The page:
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Gates: As US IT grads slow, Russia fills the gap

Addressing a worldwide shortage of IT talent, Gates urges Russians to build skills and fill the gap.

The fact that the U.S. isn't producing Internet graduates from its universities to fuel the growing need for skilled workers in the high-tech market was on the mind of Bill Gates as he met with Russian leaders in Moscow yesterday, reports Reuters.

After the breakup of the Soviet Union, Russia, with its excellent university system, quickly filled the Internet technology gap and began exporting workers to the U.S.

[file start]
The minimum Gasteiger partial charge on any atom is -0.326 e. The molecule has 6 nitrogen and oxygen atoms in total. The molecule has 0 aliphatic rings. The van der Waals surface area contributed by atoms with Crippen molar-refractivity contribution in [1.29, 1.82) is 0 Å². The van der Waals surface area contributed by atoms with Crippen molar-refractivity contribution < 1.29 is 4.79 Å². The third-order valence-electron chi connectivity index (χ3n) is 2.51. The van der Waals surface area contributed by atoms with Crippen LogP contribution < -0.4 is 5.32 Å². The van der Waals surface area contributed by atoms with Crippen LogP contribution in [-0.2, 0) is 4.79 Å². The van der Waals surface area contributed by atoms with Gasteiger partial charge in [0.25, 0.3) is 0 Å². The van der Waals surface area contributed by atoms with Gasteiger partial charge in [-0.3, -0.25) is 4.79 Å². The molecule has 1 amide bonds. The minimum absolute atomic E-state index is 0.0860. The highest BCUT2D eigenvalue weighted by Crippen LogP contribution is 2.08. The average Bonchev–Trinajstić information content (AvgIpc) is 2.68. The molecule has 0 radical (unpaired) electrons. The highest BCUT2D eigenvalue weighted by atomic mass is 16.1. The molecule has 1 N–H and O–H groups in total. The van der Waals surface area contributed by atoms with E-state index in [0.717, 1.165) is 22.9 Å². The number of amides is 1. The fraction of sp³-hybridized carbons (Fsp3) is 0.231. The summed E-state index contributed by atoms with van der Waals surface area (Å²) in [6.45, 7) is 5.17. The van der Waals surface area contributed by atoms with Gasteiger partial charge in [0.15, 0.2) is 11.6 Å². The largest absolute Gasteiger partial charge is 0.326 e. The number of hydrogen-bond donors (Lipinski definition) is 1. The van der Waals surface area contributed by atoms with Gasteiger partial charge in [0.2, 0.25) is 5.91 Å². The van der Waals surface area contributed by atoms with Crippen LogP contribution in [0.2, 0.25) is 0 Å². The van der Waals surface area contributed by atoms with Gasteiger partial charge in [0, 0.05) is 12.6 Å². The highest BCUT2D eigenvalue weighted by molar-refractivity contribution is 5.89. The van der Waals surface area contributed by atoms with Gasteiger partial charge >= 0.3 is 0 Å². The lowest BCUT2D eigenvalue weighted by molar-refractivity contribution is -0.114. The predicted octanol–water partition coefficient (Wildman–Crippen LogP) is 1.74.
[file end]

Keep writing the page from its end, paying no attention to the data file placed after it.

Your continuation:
"Worldwide, a lot of the developed countries are not graduating as many IT students as they were in the past, which is kind of ironic as it does mean it does increase the opportunities," Gates said.

Indeed, education standards are high in those countries but wages are still comparatively low for IT jobs.

"There is a shortage of IT skills on a worldwide basis. Anybody who can get those skills here now will have a lot of opportunity," Gates said.

Gates spoke at the 2006 Microsoft Business Forum in Moscow in a speech in which he emphasized the need to maintain the pace of research in the IT sector.

He said roll-up and stuff-in-your-pocket screens would be available in the next few years and students would study from portable computer tablets that act as interactive tutors.

"The curriculum will be redesigned in such a way around that device," he said.